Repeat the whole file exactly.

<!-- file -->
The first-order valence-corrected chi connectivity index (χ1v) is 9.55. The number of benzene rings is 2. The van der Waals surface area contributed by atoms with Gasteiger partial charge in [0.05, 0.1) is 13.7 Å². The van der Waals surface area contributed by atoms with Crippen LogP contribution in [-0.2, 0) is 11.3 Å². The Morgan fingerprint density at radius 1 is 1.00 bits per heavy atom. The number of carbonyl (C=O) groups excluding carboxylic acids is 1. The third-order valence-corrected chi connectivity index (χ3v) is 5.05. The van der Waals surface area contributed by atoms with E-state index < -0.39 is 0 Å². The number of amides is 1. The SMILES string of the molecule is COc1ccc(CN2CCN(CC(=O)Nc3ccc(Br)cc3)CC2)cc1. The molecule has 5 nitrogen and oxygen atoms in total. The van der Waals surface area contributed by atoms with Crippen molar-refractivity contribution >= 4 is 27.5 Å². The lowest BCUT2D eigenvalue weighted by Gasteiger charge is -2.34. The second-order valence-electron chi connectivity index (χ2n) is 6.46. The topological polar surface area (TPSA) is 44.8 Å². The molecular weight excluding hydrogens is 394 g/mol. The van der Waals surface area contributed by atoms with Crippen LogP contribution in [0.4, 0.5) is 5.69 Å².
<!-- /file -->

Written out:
The first-order valence-corrected chi connectivity index (χ1v) is 9.55. The number of benzene rings is 2. The van der Waals surface area contributed by atoms with Gasteiger partial charge in [0.05, 0.1) is 13.7 Å². The van der Waals surface area contributed by atoms with Crippen LogP contribution in [-0.2, 0) is 11.3 Å². The Morgan fingerprint density at radius 1 is 1.00 bits per heavy atom. The number of carbonyl (C=O) groups excluding carboxylic acids is 1. The third-order valence-corrected chi connectivity index (χ3v) is 5.05. The van der Waals surface area contributed by atoms with E-state index < -0.39 is 0 Å². The number of amides is 1. The SMILES string of the molecule is COc1ccc(CN2CCN(CC(=O)Nc3ccc(Br)cc3)CC2)cc1. The molecule has 5 nitrogen and oxygen atoms in total. The van der Waals surface area contributed by atoms with Crippen molar-refractivity contribution >= 4 is 27.5 Å². The lowest BCUT2D eigenvalue weighted by Gasteiger charge is -2.34. The second-order valence-electron chi connectivity index (χ2n) is 6.46. The topological polar surface area (TPSA) is 44.8 Å². The molecular weight excluding hydrogens is 394 g/mol. The van der Waals surface area contributed by atoms with Crippen LogP contribution in [0.4, 0.5) is 5.69 Å².